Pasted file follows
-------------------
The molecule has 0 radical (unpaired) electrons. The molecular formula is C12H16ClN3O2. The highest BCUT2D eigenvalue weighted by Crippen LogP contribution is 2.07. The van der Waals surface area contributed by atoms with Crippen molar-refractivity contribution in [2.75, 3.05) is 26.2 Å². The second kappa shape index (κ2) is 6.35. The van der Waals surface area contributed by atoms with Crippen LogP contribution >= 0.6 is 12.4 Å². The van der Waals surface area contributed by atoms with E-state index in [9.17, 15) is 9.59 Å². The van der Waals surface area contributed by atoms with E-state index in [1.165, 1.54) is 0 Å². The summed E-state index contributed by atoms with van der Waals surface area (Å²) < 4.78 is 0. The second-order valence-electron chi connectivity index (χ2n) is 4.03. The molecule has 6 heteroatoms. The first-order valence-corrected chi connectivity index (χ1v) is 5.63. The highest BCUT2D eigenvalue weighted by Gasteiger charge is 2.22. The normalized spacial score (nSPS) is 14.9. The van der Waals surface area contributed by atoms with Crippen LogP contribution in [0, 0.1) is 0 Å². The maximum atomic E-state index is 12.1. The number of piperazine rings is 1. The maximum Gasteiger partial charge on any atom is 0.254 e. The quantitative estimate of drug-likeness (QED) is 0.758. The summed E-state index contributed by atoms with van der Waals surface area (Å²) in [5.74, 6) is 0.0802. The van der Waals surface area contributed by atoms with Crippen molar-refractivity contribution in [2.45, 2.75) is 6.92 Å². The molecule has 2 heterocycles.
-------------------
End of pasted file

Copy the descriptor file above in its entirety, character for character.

The molecule has 0 radical (unpaired) electrons. The molecular formula is C12H16ClN3O2. The highest BCUT2D eigenvalue weighted by Crippen LogP contribution is 2.07. The van der Waals surface area contributed by atoms with Crippen molar-refractivity contribution in [2.75, 3.05) is 26.2 Å². The second kappa shape index (κ2) is 6.35. The van der Waals surface area contributed by atoms with Crippen LogP contribution >= 0.6 is 12.4 Å². The van der Waals surface area contributed by atoms with E-state index in [9.17, 15) is 9.59 Å². The van der Waals surface area contributed by atoms with E-state index in [1.165, 1.54) is 0 Å². The summed E-state index contributed by atoms with van der Waals surface area (Å²) < 4.78 is 0. The second-order valence-electron chi connectivity index (χ2n) is 4.03. The molecule has 6 heteroatoms. The first-order valence-corrected chi connectivity index (χ1v) is 5.63. The highest BCUT2D eigenvalue weighted by Gasteiger charge is 2.22. The normalized spacial score (nSPS) is 14.9. The van der Waals surface area contributed by atoms with Crippen LogP contribution in [0, 0.1) is 0 Å². The maximum atomic E-state index is 12.1. The number of piperazine rings is 1. The maximum Gasteiger partial charge on any atom is 0.254 e. The quantitative estimate of drug-likeness (QED) is 0.758. The summed E-state index contributed by atoms with van der Waals surface area (Å²) in [5.74, 6) is 0.0802. The van der Waals surface area contributed by atoms with Crippen molar-refractivity contribution in [2.45, 2.75) is 6.92 Å². The molecule has 2 heterocycles.